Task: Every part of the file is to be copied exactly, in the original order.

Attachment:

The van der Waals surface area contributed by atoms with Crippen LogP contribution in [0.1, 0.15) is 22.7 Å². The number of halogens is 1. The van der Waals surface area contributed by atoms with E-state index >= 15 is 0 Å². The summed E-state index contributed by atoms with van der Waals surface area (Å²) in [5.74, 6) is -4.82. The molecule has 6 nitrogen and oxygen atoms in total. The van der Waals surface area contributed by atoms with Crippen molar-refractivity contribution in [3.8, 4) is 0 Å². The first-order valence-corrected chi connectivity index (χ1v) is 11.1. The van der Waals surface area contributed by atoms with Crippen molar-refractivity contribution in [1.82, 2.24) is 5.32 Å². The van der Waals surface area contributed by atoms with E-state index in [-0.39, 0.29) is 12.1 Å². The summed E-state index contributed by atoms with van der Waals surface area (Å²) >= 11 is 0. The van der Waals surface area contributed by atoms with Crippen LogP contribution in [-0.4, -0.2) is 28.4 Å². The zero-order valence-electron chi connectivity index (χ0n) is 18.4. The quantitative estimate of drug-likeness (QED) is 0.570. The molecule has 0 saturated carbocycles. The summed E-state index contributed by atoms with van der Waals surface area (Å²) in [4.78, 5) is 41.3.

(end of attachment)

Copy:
The van der Waals surface area contributed by atoms with Crippen LogP contribution in [0.1, 0.15) is 22.7 Å². The number of halogens is 1. The van der Waals surface area contributed by atoms with E-state index >= 15 is 0 Å². The summed E-state index contributed by atoms with van der Waals surface area (Å²) in [5.74, 6) is -4.82. The molecule has 6 nitrogen and oxygen atoms in total. The van der Waals surface area contributed by atoms with Crippen molar-refractivity contribution in [3.8, 4) is 0 Å². The first-order valence-corrected chi connectivity index (χ1v) is 11.1. The van der Waals surface area contributed by atoms with Crippen molar-refractivity contribution in [1.82, 2.24) is 5.32 Å². The van der Waals surface area contributed by atoms with E-state index in [-0.39, 0.29) is 12.1 Å². The summed E-state index contributed by atoms with van der Waals surface area (Å²) >= 11 is 0. The van der Waals surface area contributed by atoms with Crippen LogP contribution in [-0.4, -0.2) is 28.4 Å². The zero-order valence-electron chi connectivity index (χ0n) is 18.4. The quantitative estimate of drug-likeness (QED) is 0.570. The molecule has 0 saturated carbocycles. The summed E-state index contributed by atoms with van der Waals surface area (Å²) in [4.78, 5) is 41.3.